Many chemical manufacturers are doing excellent work to identify hazards and reinforce safe behaviors. Unfortunately, after a time, safety performance often levels off and improvement seems to reach a plateau.
There are several reasons for this. Traditionally, companies have looked to technology to solve the issues associated with hazardous processes. Yet experience indicates technology by itself isn't a panacea for all problems. A manufacturer can invest significantly in the latest technologies and control systems but whether these work effectively will depend upon manager, supervisor and worker behavior (Figure 1).
One way to move beyond the plateau is by engaging everyone in the safety effort and ensuring ongoing commitment. The independent safety panel that investigated the 2005 BP Texas City Refinery explosion cited a corporate safety culture that tolerated serious and long-standing deviations from good safety practice as a concern (see: "Panel Blasts BP's Safety Practices"). The so-called Baker Panel also emphasized that corporate leadership must drive a process safety culture for it to succeed.
So, as a chemical engineer with operations background, I'd like to share some insights on how to successfully achieve an effective safety culture.
FACTORS IMPACTING SAFETY CULTURE
A company's culture encompasses everything it does, including safety — it's a mindset and a way of being. At the heart of safety culture is process safety, an ethical imperative that calls for all manufacturers to do their utmost to keep employees, partners and surrounding communities safe.
Success in operations usually is quantified in terms of capacity utilization, prevention of unplanned shutdowns and managing operating costs. Some sites — mistakenly — treat the number of personal safety incidents as a measure of process safety ("Safety Statistics Can Get You Into a Scrape"). Much less attention is paid to culture as a measure of success and the influence of culture on performance knowledge retention and operational sustainability.
In general, chemical engineers fully understand that safety and production are inseparable. Yet, we continue to hear about avoidable process incidents that have occurred because production took priority over safety. When we read the investigation reports, we ask ourselves: "Why would anyone do that?" or "What in the world was the business thinking?" However, we often don't recognize similar mistakes we make that could result in incidents.
THE PROCESS SAFETY MYSTIQUE
Many in our industry firmly believe that chemical engineering and, consequently, process safety are complicated areas that only those with sufficient background or training can understand and should address. These specialists are reluctant to share knowledge, which serves to create and maintain a "process safety mystique." Of course, it's true that not everyone in a company is a chemical or other type of engineer. However, limiting access to process safety knowledge and management processes to a few individuals not only makes their lives difficult, but also increases the risk to the organization.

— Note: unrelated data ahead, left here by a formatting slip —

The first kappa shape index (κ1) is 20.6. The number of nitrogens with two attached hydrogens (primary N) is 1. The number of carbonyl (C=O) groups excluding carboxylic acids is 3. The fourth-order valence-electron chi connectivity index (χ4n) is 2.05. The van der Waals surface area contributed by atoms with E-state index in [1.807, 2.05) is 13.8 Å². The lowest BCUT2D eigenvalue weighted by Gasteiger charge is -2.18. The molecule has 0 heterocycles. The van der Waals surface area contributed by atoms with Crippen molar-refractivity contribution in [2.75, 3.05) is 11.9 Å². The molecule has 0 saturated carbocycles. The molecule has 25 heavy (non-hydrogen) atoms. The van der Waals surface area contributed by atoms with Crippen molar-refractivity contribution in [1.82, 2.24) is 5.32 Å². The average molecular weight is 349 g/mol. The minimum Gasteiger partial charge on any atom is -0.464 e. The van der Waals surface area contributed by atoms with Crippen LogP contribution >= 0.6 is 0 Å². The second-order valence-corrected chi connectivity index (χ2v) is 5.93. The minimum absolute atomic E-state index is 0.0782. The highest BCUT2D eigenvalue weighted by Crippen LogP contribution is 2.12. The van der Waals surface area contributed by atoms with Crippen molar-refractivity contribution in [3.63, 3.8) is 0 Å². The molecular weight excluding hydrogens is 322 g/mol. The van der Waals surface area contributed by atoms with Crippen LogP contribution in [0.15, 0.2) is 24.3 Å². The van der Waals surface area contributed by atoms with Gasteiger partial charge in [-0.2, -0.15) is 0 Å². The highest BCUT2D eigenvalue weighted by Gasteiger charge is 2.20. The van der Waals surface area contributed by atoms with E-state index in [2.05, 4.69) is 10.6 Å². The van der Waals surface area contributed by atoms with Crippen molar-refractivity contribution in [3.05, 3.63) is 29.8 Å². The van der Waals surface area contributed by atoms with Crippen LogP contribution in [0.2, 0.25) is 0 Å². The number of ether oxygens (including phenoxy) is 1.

Many companies rely on a process hazards analysis (PHA) done at the site construction and commissioning stage. The operating organization usually doesn't have access to the results of the PHA and the original analysis never is reviewed. The consequence is a lack of knowledge across the operating and maintenance groups about correct safety procedures. This can cause major incidents.
For example, I know of one manufacturer with high risk operations that limited process safety information and the PHA to select individuals. There was no broad communication beyond standard operating procedures (SOPs). Operators were told to do as instructed; they didn't question why or understand the consequences of not following procedures. They had scant knowledge about what to do in case of abnormal or emergency conditions. Because the operators were deemed to have inadequate technical and process knowledge, they also had little empowerment in decision-making. As a result, an event that could have been contained developed into a major incident. Situations like this point up the need to demystify process safety management (PSM) to create a learning organization with a high level of awareness across the company.
NORMALIZATION OF DEVIATIONS
Another factor that contributes to safety incidents is what has been called "normalization of deviations." This usually occurs when what begins as a one-time or temporary departure from prescribed procedure fails to result in negative consequences and, thus, becomes accepted practice.
Consider this process example: A pressure relief device was leaking a flammable material. A replacement wasn't available immediately, so, to avoid leakage, someone closed the manual valve leading to the relief device. The process continued to run with the manual valve in a closed position. Because this temporary solution appeared successful, it became a normal practice. However, one day a pressure buildup occurred — because the pressure relief device wasn't available, there was an explosion. This case illustrates that a culture tolerating serious and long-standing deviations from good safety practice can result in the normalizing of deviations. (For other examples, see "Work on Workarounds." )
Analysis of catastrophic incidents often indicates that numerous warning signals were missed prior to the incident. Many companies tend to downplay minor leaks or small fires and not evaluate them from a worst-case-scenario standpoint. This practice is a serious mistake and can become catastrophic when the same or similar incidents occur repeatedly (Figure 2).
However, warning signs may not always appear before a catastrophic incident. For example, a small leak of a flammable material can instantaneously produce an explosion, depending on the location and proximity to sources of ignition.